The pensions industry must help consumers to make better decisions about retirement before pension reforms come into force in April.
A report published by the Association of British Insurers (ABI) outlined recommendations for the pensions industry, the UK government and regulators to support retirement plans. These included engaging people in retirement planning earlier and maximising the uptake of the government's retirement guidance service Pension Wise.
According to the report, Freedom and choice in pensions: a behavioural perspective, savers would likely withdraw a large sum of their pension pots without "re-investing it sensibly".
Huw Evans, ABI director general, was scheduled to explain at the ABI retirement conference today: "We want the reforms to succeed and for customers to have a meaningful set of choices when it comes to decisions about their retirement incomes.
"However, it is impossible to stand here six weeks before 6 April and say the government is ready - that is a statement of fact, not an attribution of blame."
The ABI identified two main things affecting savers - a lack of consumer engagement in retirement planning, and people's failure to "shop around properly - if they shop around at all".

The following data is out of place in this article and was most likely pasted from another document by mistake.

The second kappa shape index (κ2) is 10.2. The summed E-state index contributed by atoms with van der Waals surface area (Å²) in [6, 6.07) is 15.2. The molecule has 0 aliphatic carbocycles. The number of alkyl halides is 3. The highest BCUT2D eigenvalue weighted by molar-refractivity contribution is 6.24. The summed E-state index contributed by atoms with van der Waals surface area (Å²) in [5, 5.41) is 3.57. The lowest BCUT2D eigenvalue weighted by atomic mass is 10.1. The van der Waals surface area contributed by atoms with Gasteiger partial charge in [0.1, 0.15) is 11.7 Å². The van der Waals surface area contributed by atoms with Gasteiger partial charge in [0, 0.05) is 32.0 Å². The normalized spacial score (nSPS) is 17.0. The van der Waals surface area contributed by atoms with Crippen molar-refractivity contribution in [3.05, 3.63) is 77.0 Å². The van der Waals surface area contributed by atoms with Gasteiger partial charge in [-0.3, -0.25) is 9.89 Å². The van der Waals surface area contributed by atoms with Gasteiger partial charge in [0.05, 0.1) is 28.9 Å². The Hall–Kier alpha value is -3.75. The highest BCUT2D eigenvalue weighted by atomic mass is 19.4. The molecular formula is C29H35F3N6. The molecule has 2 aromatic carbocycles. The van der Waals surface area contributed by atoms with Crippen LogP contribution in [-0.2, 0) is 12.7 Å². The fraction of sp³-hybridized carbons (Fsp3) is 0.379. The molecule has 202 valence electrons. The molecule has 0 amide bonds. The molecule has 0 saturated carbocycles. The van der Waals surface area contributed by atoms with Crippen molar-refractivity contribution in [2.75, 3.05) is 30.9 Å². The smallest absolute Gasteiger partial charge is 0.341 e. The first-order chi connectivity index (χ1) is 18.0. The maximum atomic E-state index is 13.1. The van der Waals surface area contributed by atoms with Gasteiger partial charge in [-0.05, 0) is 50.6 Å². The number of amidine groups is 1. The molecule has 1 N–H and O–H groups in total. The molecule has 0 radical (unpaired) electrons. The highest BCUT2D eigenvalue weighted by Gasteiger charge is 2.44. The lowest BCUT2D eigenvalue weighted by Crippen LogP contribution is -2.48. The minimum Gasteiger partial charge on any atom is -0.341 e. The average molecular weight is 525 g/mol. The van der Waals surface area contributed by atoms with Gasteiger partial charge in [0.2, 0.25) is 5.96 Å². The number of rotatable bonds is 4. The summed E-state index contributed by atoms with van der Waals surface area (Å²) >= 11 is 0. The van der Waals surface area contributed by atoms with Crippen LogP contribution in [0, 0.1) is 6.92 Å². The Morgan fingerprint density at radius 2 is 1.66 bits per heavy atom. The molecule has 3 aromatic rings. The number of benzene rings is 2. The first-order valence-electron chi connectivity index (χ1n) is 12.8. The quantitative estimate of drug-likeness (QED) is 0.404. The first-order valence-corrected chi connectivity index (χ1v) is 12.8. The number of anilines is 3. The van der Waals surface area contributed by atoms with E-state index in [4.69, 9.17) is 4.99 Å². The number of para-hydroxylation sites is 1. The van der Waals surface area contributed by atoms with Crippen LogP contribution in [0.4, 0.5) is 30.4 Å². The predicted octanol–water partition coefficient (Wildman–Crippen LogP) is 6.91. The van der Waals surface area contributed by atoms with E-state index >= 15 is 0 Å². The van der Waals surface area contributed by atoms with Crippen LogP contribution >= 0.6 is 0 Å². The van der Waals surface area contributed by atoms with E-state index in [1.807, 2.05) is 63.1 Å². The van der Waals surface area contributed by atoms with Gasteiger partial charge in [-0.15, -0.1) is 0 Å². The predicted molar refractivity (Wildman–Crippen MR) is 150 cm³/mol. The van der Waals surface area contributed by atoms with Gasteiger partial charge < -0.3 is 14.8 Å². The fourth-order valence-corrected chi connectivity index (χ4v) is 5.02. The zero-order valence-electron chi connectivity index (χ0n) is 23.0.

The ABI also predicted savers would not take up guidance from Pension Wise because of its lack of awareness and clarity over how the service will work, and they would make decisions based on "unreliable information" and fall prey to "scams and aggressive marketing".
"The Government has simply not been able to deliver enough at this stage to ensure the reforms have a flying start when they go live. Critical pieces of the jigsaw are still missing and will not be in place in time," Evans added.
"We also need to be careful to remind the public that 6 April is not a deadline, it is simply the start of new freedoms. People should not be rushed into making quick decisions about pension savings they may have accumulated over 30 years."
Evans' comment was echoed by pensions minister Steve Webb who told savers not to rush into making pensions decisions and advised them to "stay in bed, take the grandchildren to the seaside, and come back in the autumn".
Webb asked the public to allow time for the pensions industry to manage the reforms, adding: "If you're not desperate, if you don't need the cash on 6 April, why would you ring up on 6 April? Give it time for the surge of people to work its way through the system."
Investment management firm Hargreaves Lansdown agreed with many of the ABI's concerns, saying the government had set a "very ambitious timetable to have everything ready in time for this April".
Tom McPhail, head of pensions research at Hargreaves Lansdown, said: "Our worry is that because the reforms are being introduced so quickly, many pension providers won't be ready in time."
Malcolm McLean, senior consultant at Barnett Waddingham, disagreed with Evans' suggestion there was "unequivocal support" for the pension reforms across the sector.
"There are many within the pensions industry as a whole who have deep reservations about the impact and wider repercussions of the radical changes that are coming in and are very suspicious about the political motivation for them," he said.